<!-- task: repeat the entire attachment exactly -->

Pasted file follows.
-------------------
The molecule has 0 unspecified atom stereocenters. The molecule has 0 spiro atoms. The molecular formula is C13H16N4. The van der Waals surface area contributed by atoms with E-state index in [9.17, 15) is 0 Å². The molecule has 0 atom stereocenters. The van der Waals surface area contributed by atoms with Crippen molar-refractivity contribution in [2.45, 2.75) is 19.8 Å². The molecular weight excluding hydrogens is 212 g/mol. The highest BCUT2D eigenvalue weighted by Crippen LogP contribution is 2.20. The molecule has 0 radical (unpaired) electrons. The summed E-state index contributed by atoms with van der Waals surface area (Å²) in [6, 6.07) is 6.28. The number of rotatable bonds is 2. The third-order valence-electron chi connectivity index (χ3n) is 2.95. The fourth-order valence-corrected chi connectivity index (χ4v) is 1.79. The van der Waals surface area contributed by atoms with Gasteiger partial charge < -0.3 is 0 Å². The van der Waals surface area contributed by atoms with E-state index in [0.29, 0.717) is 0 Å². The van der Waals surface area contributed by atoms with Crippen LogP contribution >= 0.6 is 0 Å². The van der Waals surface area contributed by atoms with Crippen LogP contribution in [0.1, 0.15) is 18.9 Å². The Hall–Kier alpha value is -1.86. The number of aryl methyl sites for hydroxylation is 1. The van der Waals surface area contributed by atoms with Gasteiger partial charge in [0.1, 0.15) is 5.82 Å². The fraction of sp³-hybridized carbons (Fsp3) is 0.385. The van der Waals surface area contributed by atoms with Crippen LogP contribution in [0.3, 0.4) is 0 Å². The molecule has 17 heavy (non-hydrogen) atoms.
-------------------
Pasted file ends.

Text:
The molecule has 0 unspecified atom stereocenters. The molecule has 0 spiro atoms. The molecular formula is C13H16N4. The van der Waals surface area contributed by atoms with E-state index in [9.17, 15) is 0 Å². The molecule has 0 atom stereocenters. The van der Waals surface area contributed by atoms with Crippen molar-refractivity contribution in [2.45, 2.75) is 19.8 Å². The molecular weight excluding hydrogens is 212 g/mol. The highest BCUT2D eigenvalue weighted by Crippen LogP contribution is 2.20. The molecule has 0 radical (unpaired) electrons. The summed E-state index contributed by atoms with van der Waals surface area (Å²) in [6, 6.07) is 6.28. The number of rotatable bonds is 2. The third-order valence-electron chi connectivity index (χ3n) is 2.95. The fourth-order valence-corrected chi connectivity index (χ4v) is 1.79. The van der Waals surface area contributed by atoms with Gasteiger partial charge < -0.3 is 0 Å². The van der Waals surface area contributed by atoms with E-state index in [0.29, 0.717) is 0 Å². The van der Waals surface area contributed by atoms with Crippen LogP contribution >= 0.6 is 0 Å². The van der Waals surface area contributed by atoms with Crippen LogP contribution in [0.1, 0.15) is 18.9 Å². The Hall–Kier alpha value is -1.86. The number of aryl methyl sites for hydroxylation is 1. The van der Waals surface area contributed by atoms with Gasteiger partial charge in [0.1, 0.15) is 5.82 Å². The fraction of sp³-hybridized carbons (Fsp3) is 0.385. The van der Waals surface area contributed by atoms with Crippen LogP contribution in [0.3, 0.4) is 0 Å². The molecule has 17 heavy (non-hydrogen) atoms.